The term riacquistu—literally, reacquisition—refers to a Corsican cultural movement that originated in the 1970s, encompassing components such as a renewed emphasis on the Corsican language, a celebration of the arts, and the return of Corsican emigrants to their homeland. This desire to reclaim an authentic cultural identity marked a turning point not just in Corsican culture but also in Corsican wine, as vignerons began to show a newfound appreciation for the island’s unique terroirs, traditional techniques, and native grape varieties. The catalyst for this cultural awakening took place in 1975 among the sprawling vineyards of Corsica’s eastern coast. Following Algerian independence in 1962, a large influx of French colonists resettled to Corsica. Dubbed rapatriés or pieds-noirs, they numbered roughly 17,000 in Corsica alone, increasing the island’s population by more than ten percent. Upon their arrival, many received sizable land grants from a French government keen on reintegration, effectively quadrupling Corsica’s area under vine. Native Corsican farmers—primarily small landowners—did not take kindly to the subsidies that afforded their new neighbors so much fertile real estate. To add insult to injury, some rapatriés began mass-producing bulk wine using new industrial practices and partook in illegal practices such as excess chaptalization. Consequently, the image of Corsican wine suffered severely, and the small-scale farmers who predated the rapatriés paid the price. A tense climate finally boiled over in August of 1975, when a small group of armed Corsicans occupied a rapatrié-owned cellar suspected of wine fraud in the rural village of Aléria. A two-day-long standoff culminated in violent intervention led by 1,200 government forces, resulting in protests and additional clashes across the island. The events of Aléria served as an awakening to Corsicans. Extremists in favor of independence from France took up arms for their cause, launching a decades-long conflict that often turned violent. These highly publicized incidents, carried out by a radical minority of the population, largely overshadowed more positive outcomes from Aléria: a veritable cultural renaissance whose effects rippled across the arts, education, and crucially for Corsican wine, agriculture. Young professionals, who had been encouraged to leave the island in search of prosperity on the French mainland, returned to Corsica in numbers with a renewed sense of pride in their homeland, its history, and its customs: so began the riacquistu. Upon hearing news of the tensions back home, Antoine Arena, a young Corsican pursuing a law career in Nice, returned to take the reins of his family’s small farm in the northern village of Patrimonio. “Wine was the emblem of the whole movement, as well as the spark that set it off,” explains Antoine’s son Jean-Baptiste, who now farms these vineyards alongside his brother, Antoine-Marie. Determined to work his vines traditionally—without chemical products or enological shortcuts—their father took a strong stand against industrialization of Corsica’s wines. His faith in Corsican terroir would ultimately help put the island on the map for wine lovers on mainland France and abroad. Others soon followed, making Corsica the hotbed for fine wine that it is today. In the hills around Ajaccio, Antoine Abbatucci created a nursery of indigenous varieties on the brink of extinction in the 1960s. His son, Jean-Charles, replanted these heirloom treasures and today bottles mind-bending cuvées from the likes of Biancu Gentile, Carcaghjolu Neru, Minustellu, and Riminese. The first to apply biodynamics to Corsican vineyards, Abbatucci is also reviving ancient farming practices he refers to as “historical viticulture.” His return to the roots of Corsican wine has resulted in singular bottlings coursing with vibrant energy and spicy local character. Meanwhile, in the south, Yves Canarelli recently became the first to replant the historic limestone terroir of Bonifacio on land that had been abandoned for over a century. His majestic, chalky “Tarra di Sognu” line shows why Bonifacio was once considered one of Corsica’s most prestigious crus, while other experiments bubbling away in his cellar represent a brilliant nod to both the past and future of Corsican winemaking. This discounted collection celebrates these pioneering vignerons and recognizes the complex sociopolitical pressures that, directly or not, led to their success. The featured wines are direct descendants of the island-wide reckoning that began in the 1970s. Corsica’s riacquistu lives on with these bottles, displaying the Île de Beauté’s identity in all its splendid glory: tenacious and soulful, forged by Mediterranean sunshine, sea salt, and wild maquis herbs.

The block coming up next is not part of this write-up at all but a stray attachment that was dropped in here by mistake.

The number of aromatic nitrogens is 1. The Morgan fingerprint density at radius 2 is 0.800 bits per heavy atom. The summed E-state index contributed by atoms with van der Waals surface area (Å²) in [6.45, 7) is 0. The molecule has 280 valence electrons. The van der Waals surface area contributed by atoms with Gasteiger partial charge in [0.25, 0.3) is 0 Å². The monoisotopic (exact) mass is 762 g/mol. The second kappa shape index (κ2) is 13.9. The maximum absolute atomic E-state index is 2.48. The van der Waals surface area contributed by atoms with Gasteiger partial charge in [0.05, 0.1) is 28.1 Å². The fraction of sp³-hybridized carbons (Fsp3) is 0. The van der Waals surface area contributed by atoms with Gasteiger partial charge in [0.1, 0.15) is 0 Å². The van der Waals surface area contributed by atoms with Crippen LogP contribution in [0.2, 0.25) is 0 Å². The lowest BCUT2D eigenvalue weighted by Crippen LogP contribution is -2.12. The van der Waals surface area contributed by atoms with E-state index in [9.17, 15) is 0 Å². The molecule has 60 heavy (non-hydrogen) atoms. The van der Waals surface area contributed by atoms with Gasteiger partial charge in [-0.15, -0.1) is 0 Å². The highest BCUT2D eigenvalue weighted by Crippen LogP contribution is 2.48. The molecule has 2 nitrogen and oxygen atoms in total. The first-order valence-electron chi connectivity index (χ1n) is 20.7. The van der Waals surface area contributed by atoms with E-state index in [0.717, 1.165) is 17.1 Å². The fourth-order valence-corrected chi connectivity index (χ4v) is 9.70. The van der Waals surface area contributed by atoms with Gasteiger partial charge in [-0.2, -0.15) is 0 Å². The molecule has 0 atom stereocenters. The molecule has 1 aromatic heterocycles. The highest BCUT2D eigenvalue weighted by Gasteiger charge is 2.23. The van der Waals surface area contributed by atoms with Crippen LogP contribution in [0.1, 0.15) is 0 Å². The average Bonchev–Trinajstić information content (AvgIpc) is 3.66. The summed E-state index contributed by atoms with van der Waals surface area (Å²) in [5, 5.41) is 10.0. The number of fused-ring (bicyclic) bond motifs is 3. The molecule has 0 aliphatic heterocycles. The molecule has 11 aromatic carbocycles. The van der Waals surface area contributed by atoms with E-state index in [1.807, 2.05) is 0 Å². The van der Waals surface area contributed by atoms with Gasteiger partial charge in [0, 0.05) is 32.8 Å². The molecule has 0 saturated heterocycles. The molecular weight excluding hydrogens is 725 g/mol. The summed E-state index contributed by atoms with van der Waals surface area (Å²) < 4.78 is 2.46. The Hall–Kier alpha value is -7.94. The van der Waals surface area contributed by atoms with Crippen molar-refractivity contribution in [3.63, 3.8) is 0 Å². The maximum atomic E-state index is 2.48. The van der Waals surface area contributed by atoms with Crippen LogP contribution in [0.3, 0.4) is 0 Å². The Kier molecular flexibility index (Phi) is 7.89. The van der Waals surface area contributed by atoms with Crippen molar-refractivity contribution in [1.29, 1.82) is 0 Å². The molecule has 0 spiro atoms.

Corsica’s riacquistu lives on with these bottles, displaying the Île de Beauté’s identity in all its splendid glory: tenacious and soulful, forged by Mediterranean sunshine, sea salt, and wild maquis herbs.